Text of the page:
Respiration. Respiration is the opposite to photosynthesis and results in the release of CO2 into the pond water. Unlike photosynthesis, all aquatic organisms in the pond (both plant and animal) respire and contribute to the CO2 levels in the pond doing so on a continuous basis, day and night. Consequently, the net impact of respiration on a pond’s pH is to make it more acidic, especially at night when it is not balanced by the demands of photosynthesis.
Biofiltration (Nitrification). If photosynthesis and respiration rates are in balance, then even though the pond experiences daily fluctuations in pH, there would still not be a net overall change in pond pH over weeks or months. This is not true for nitrification, whose overall effect is to drive the pH down, making the pond more acidic. The main culprit for starting this chain reaction is ammonia – NH3.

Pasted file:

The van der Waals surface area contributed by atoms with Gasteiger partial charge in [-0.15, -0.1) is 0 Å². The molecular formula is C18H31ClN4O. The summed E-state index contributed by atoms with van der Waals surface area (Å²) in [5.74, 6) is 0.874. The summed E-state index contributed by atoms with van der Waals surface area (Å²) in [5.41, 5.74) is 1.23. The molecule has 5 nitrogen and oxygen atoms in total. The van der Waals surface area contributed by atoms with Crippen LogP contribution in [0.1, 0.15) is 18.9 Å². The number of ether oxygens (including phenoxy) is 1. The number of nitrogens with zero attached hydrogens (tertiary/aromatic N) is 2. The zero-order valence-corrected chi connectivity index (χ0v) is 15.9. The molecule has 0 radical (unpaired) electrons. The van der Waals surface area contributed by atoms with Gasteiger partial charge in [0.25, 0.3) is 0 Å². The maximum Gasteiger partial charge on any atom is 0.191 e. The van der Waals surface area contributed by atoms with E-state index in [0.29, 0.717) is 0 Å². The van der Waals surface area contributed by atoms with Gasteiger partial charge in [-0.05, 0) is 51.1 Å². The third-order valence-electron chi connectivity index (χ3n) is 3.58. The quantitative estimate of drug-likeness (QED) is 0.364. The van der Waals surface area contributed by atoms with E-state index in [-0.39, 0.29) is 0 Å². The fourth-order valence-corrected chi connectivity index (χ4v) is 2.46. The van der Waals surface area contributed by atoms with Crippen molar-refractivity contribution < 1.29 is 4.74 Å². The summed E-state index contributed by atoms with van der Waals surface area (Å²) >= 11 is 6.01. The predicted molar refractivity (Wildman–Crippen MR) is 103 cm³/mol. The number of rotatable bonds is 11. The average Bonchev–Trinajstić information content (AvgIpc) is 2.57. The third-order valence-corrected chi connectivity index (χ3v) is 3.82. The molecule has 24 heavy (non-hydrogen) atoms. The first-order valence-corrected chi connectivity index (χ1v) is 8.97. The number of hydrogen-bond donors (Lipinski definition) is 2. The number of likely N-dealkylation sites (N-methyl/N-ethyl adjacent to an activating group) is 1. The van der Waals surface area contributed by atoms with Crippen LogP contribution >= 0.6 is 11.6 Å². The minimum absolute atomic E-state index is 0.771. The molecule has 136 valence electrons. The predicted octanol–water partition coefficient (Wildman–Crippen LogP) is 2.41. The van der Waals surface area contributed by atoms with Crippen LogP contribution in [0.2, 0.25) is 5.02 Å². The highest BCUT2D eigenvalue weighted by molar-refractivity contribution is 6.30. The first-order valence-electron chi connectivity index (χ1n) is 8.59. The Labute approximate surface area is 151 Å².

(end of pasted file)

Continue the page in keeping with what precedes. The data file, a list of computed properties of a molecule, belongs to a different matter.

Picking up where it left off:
When ammonia is broken down by nitrifying bacteria into nitrite (NO2), the bacteria remove the hydrogen atoms and replace them with two oxygen atoms. These hydrogen atoms become ‘free’ and enter the pond water, causing the pH to fall. As ammonia is constantly being released into the pond, and being broken down into nitrite, then there will be an incessant downward pressure on every pond to become acidic – Something that we must resist on behalf of our koi.
These three natural bioprocesses will combine in every pond to have a potential negative impact on pH. Nitrification causes a chronic downward pressure on pH, coupled with a daily acute fluctuation caused by the interactions of photosynthesis and respiration.
What causes the swings in pH in a natural pond?